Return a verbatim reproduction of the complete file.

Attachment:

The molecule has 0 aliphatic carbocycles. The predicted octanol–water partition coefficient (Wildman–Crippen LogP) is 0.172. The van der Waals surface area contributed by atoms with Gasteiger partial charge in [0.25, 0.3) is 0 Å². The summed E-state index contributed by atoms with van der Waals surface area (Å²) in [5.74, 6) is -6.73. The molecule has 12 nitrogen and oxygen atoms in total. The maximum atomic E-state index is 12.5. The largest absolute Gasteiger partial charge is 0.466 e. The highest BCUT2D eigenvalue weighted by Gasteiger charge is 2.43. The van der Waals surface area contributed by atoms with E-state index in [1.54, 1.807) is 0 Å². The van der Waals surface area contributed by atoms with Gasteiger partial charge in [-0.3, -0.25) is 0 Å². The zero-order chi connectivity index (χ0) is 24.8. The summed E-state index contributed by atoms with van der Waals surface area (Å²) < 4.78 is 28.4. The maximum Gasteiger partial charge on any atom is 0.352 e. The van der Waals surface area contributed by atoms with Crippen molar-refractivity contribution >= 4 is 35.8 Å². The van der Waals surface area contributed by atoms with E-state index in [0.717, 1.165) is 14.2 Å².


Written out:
The molecule has 0 aliphatic carbocycles. The predicted octanol–water partition coefficient (Wildman–Crippen LogP) is 0.172. The van der Waals surface area contributed by atoms with Gasteiger partial charge in [0.25, 0.3) is 0 Å². The summed E-state index contributed by atoms with van der Waals surface area (Å²) in [5.74, 6) is -6.73. The molecule has 12 nitrogen and oxygen atoms in total. The maximum atomic E-state index is 12.5. The largest absolute Gasteiger partial charge is 0.466 e. The highest BCUT2D eigenvalue weighted by Gasteiger charge is 2.43. The van der Waals surface area contributed by atoms with E-state index in [1.54, 1.807) is 0 Å². The van der Waals surface area contributed by atoms with Gasteiger partial charge in [-0.3, -0.25) is 0 Å². The zero-order chi connectivity index (χ0) is 24.8. The summed E-state index contributed by atoms with van der Waals surface area (Å²) < 4.78 is 28.4. The maximum Gasteiger partial charge on any atom is 0.352 e. The van der Waals surface area contributed by atoms with Crippen molar-refractivity contribution >= 4 is 35.8 Å². The van der Waals surface area contributed by atoms with E-state index in [0.717, 1.165) is 14.2 Å².